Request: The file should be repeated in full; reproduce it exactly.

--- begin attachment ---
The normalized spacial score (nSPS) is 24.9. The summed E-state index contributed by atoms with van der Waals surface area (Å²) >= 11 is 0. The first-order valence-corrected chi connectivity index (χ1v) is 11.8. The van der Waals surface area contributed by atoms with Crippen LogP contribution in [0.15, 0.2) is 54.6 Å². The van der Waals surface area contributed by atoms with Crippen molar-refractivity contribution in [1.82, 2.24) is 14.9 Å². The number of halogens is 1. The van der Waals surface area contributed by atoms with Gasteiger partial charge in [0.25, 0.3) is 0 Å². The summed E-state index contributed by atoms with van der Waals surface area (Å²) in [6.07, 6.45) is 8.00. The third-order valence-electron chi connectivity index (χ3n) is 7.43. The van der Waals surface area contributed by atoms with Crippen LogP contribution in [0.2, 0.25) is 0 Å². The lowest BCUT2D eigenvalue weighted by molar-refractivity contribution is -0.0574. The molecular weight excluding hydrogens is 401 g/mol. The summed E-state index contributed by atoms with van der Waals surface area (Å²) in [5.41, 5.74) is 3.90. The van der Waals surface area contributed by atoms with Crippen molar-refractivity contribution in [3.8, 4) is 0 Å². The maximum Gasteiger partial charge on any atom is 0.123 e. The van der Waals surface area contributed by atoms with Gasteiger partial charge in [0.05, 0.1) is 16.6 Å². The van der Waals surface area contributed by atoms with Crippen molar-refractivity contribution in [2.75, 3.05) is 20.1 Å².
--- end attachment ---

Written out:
The normalized spacial score (nSPS) is 24.9. The summed E-state index contributed by atoms with van der Waals surface area (Å²) >= 11 is 0. The first-order valence-corrected chi connectivity index (χ1v) is 11.8. The van der Waals surface area contributed by atoms with Crippen LogP contribution in [0.15, 0.2) is 54.6 Å². The van der Waals surface area contributed by atoms with Crippen molar-refractivity contribution in [1.82, 2.24) is 14.9 Å². The number of halogens is 1. The van der Waals surface area contributed by atoms with Gasteiger partial charge in [0.25, 0.3) is 0 Å². The summed E-state index contributed by atoms with van der Waals surface area (Å²) in [6.07, 6.45) is 8.00. The third-order valence-electron chi connectivity index (χ3n) is 7.43. The van der Waals surface area contributed by atoms with Crippen LogP contribution in [0.2, 0.25) is 0 Å². The lowest BCUT2D eigenvalue weighted by molar-refractivity contribution is -0.0574. The molecular weight excluding hydrogens is 401 g/mol. The summed E-state index contributed by atoms with van der Waals surface area (Å²) in [5.41, 5.74) is 3.90. The van der Waals surface area contributed by atoms with Crippen molar-refractivity contribution in [3.8, 4) is 0 Å². The maximum Gasteiger partial charge on any atom is 0.123 e. The van der Waals surface area contributed by atoms with Gasteiger partial charge in [0.05, 0.1) is 16.6 Å². The van der Waals surface area contributed by atoms with Crippen molar-refractivity contribution in [2.75, 3.05) is 20.1 Å².